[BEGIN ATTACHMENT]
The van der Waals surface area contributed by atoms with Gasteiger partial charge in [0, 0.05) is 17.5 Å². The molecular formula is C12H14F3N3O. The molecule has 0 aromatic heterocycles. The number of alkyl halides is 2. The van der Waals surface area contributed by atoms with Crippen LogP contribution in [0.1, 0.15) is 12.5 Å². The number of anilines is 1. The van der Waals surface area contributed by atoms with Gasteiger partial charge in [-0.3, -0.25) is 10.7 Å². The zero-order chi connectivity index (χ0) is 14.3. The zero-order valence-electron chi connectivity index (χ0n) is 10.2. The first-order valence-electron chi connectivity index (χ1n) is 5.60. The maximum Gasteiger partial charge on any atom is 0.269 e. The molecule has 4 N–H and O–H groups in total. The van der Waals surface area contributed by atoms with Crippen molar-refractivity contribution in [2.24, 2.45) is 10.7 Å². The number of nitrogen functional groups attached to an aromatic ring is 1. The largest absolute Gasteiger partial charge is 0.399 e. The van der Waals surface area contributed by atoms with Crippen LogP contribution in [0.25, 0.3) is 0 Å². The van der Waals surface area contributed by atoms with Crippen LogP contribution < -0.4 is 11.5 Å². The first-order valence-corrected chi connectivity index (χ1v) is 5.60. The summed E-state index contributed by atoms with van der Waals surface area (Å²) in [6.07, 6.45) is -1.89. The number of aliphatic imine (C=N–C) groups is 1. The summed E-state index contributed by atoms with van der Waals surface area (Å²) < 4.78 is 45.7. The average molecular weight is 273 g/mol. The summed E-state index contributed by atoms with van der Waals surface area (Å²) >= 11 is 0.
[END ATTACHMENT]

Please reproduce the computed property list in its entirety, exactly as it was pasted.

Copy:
The van der Waals surface area contributed by atoms with Gasteiger partial charge in [0, 0.05) is 17.5 Å². The molecular formula is C12H14F3N3O. The molecule has 0 aromatic heterocycles. The number of alkyl halides is 2. The van der Waals surface area contributed by atoms with Crippen LogP contribution in [0.1, 0.15) is 12.5 Å². The number of anilines is 1. The van der Waals surface area contributed by atoms with Gasteiger partial charge in [-0.3, -0.25) is 10.7 Å². The zero-order chi connectivity index (χ0) is 14.3. The zero-order valence-electron chi connectivity index (χ0n) is 10.2. The first-order valence-electron chi connectivity index (χ1n) is 5.60. The maximum Gasteiger partial charge on any atom is 0.269 e. The molecule has 4 N–H and O–H groups in total. The van der Waals surface area contributed by atoms with Crippen molar-refractivity contribution in [2.24, 2.45) is 10.7 Å². The number of nitrogen functional groups attached to an aromatic ring is 1. The largest absolute Gasteiger partial charge is 0.399 e. The van der Waals surface area contributed by atoms with Crippen LogP contribution in [0.25, 0.3) is 0 Å². The van der Waals surface area contributed by atoms with Crippen LogP contribution < -0.4 is 11.5 Å². The first-order valence-corrected chi connectivity index (χ1v) is 5.60. The summed E-state index contributed by atoms with van der Waals surface area (Å²) in [6.07, 6.45) is -1.89. The number of aliphatic imine (C=N–C) groups is 1. The summed E-state index contributed by atoms with van der Waals surface area (Å²) < 4.78 is 45.7. The average molecular weight is 273 g/mol. The summed E-state index contributed by atoms with van der Waals surface area (Å²) >= 11 is 0.